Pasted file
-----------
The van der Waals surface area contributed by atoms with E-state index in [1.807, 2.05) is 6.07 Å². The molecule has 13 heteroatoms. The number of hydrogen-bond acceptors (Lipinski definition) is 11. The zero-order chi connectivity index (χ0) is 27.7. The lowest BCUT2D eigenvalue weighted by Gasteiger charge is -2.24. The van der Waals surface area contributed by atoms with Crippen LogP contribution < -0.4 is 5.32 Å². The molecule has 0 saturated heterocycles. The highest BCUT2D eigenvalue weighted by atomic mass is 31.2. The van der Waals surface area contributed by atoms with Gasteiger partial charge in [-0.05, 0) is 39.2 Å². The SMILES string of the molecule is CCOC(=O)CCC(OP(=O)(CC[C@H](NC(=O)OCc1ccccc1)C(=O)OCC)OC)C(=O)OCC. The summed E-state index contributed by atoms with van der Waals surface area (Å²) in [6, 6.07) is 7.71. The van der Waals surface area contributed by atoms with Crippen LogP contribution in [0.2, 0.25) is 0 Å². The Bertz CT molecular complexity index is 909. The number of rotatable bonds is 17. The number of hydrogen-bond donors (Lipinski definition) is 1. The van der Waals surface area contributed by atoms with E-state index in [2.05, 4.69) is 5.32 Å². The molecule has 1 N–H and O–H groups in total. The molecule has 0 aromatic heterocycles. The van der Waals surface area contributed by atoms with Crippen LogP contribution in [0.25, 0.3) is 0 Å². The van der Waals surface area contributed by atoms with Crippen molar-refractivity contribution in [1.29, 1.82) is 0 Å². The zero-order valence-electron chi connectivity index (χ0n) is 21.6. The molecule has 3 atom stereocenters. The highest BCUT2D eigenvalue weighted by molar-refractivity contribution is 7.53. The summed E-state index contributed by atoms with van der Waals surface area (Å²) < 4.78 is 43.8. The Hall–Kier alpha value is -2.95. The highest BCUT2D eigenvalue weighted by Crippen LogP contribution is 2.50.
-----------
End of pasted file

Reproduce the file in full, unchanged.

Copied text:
The van der Waals surface area contributed by atoms with E-state index in [1.807, 2.05) is 6.07 Å². The molecule has 13 heteroatoms. The number of hydrogen-bond acceptors (Lipinski definition) is 11. The zero-order chi connectivity index (χ0) is 27.7. The lowest BCUT2D eigenvalue weighted by Gasteiger charge is -2.24. The van der Waals surface area contributed by atoms with Crippen LogP contribution < -0.4 is 5.32 Å². The molecule has 0 saturated heterocycles. The highest BCUT2D eigenvalue weighted by atomic mass is 31.2. The van der Waals surface area contributed by atoms with Gasteiger partial charge in [-0.05, 0) is 39.2 Å². The SMILES string of the molecule is CCOC(=O)CCC(OP(=O)(CC[C@H](NC(=O)OCc1ccccc1)C(=O)OCC)OC)C(=O)OCC. The summed E-state index contributed by atoms with van der Waals surface area (Å²) in [6, 6.07) is 7.71. The van der Waals surface area contributed by atoms with Crippen LogP contribution in [0.2, 0.25) is 0 Å². The Bertz CT molecular complexity index is 909. The number of rotatable bonds is 17. The number of hydrogen-bond donors (Lipinski definition) is 1. The van der Waals surface area contributed by atoms with E-state index in [2.05, 4.69) is 5.32 Å². The molecule has 1 N–H and O–H groups in total. The molecule has 0 aromatic heterocycles. The van der Waals surface area contributed by atoms with Crippen LogP contribution in [0.25, 0.3) is 0 Å². The van der Waals surface area contributed by atoms with Crippen molar-refractivity contribution in [1.29, 1.82) is 0 Å². The zero-order valence-electron chi connectivity index (χ0n) is 21.6. The molecule has 3 atom stereocenters. The highest BCUT2D eigenvalue weighted by molar-refractivity contribution is 7.53. The summed E-state index contributed by atoms with van der Waals surface area (Å²) < 4.78 is 43.8. The Hall–Kier alpha value is -2.95. The highest BCUT2D eigenvalue weighted by Crippen LogP contribution is 2.50.